The short stories are 5,000-word pieces of science fiction. They’re fan fiction based on Hugh Howey’s Half Way Home. Again, I can’t say much about them because one (or maybe both) are entries in a contest. I do promise to post links to them when they become official entries.

2)     How does my work differ from others of its genre?

This is actually a tough question! I’d say one of the distinctions in my work is the way I blend genres. Although The Staves of Warrant is epic science fantasy and, therefore, includes science fiction and fantasy elements, it also has some elements of mystery in it. Technology lives alongside magic in that series, and neither one is “the bad guy” juxtaposing “the good guy.” They’re just different ways of approaching challenges, and sometimes, the line between them is indistinguishable.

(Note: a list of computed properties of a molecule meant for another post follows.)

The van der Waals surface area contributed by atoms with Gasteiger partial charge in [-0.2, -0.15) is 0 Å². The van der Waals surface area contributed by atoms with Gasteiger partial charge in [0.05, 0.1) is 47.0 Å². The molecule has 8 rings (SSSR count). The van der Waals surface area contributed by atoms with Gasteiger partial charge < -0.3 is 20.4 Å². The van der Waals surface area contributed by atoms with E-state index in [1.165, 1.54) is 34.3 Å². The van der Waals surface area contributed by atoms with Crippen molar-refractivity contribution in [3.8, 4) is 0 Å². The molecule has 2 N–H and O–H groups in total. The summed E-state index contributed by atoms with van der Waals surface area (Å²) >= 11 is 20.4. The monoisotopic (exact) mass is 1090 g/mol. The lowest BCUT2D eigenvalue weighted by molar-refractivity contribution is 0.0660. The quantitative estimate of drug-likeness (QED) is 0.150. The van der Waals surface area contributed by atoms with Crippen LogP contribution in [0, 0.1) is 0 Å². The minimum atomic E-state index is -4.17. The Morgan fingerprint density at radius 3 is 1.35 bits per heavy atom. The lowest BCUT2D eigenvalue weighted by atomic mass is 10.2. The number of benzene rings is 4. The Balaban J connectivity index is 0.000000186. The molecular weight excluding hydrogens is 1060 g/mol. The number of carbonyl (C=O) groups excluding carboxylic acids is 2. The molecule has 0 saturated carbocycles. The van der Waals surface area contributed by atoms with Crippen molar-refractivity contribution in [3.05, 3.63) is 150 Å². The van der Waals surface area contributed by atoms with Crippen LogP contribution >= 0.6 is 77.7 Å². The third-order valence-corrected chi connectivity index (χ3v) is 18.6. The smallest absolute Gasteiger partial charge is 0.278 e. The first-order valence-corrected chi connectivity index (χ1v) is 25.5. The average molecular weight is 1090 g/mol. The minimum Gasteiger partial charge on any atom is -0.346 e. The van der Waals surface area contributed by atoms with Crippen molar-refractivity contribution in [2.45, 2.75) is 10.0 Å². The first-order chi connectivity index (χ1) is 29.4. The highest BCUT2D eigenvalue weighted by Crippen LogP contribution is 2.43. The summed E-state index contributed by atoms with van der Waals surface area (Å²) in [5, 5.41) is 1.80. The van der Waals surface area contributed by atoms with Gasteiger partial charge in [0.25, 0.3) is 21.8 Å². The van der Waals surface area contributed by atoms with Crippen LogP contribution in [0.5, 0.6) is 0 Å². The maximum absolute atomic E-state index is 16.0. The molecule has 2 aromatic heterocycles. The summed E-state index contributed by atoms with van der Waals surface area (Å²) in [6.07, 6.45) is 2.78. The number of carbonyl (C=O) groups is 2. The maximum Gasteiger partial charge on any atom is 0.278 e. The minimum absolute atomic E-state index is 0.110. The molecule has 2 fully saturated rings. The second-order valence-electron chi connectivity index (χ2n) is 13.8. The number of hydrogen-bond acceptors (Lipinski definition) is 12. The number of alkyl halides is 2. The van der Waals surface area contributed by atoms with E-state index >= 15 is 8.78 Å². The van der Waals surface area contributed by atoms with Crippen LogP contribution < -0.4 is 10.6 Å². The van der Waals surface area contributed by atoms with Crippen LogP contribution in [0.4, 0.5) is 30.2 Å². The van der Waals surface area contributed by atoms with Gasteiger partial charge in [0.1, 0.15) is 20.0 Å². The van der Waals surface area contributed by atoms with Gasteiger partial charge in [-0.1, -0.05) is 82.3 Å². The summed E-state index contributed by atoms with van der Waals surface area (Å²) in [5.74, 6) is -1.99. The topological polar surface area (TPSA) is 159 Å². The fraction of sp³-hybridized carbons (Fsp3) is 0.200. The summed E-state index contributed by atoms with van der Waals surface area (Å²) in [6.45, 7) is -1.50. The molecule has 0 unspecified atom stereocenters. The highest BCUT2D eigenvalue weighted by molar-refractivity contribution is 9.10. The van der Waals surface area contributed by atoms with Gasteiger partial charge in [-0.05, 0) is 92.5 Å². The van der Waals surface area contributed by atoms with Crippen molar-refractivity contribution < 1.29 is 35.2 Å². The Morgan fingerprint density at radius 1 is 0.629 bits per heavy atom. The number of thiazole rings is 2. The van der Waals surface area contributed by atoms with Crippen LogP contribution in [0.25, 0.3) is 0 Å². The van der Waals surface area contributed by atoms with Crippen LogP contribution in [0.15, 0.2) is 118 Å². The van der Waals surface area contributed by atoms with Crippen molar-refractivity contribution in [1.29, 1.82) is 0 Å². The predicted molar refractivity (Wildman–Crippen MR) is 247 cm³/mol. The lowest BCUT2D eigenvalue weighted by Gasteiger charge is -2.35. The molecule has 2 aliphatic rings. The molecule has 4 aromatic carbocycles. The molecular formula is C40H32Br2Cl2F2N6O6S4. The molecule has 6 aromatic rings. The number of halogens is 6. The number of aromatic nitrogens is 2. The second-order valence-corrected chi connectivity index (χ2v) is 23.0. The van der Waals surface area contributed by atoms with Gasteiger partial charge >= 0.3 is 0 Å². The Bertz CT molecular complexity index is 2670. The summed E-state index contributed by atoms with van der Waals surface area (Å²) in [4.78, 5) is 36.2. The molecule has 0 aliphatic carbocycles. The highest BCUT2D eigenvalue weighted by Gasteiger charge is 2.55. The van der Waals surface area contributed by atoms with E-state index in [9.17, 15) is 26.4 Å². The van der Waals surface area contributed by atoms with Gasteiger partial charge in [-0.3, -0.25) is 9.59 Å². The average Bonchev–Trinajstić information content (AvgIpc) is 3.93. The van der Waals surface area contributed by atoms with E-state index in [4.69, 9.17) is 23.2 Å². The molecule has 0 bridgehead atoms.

There’s not much black and white in my writing, come to think of it. Certainly not the characters nor the challenges they face. Although feminism informs my work, my female characters are humans (or representations of them). Some of those women are real stinkers but may also have qualities we can admire. Above all, though, I’d say one of the distinctions in my work is the power of positive intentional communities. That is one of the most enduring themes for me because it’s one I wish we saw more of in our “real lives.” Does that make my work different from others of its genre? I don’t know. I’d say there are some pretty realistic speculative fiction pieces out there. There are some pretty realistic mysteries out there, too. I think readers will have to decide for themselves.

3)     Why do I write what I do?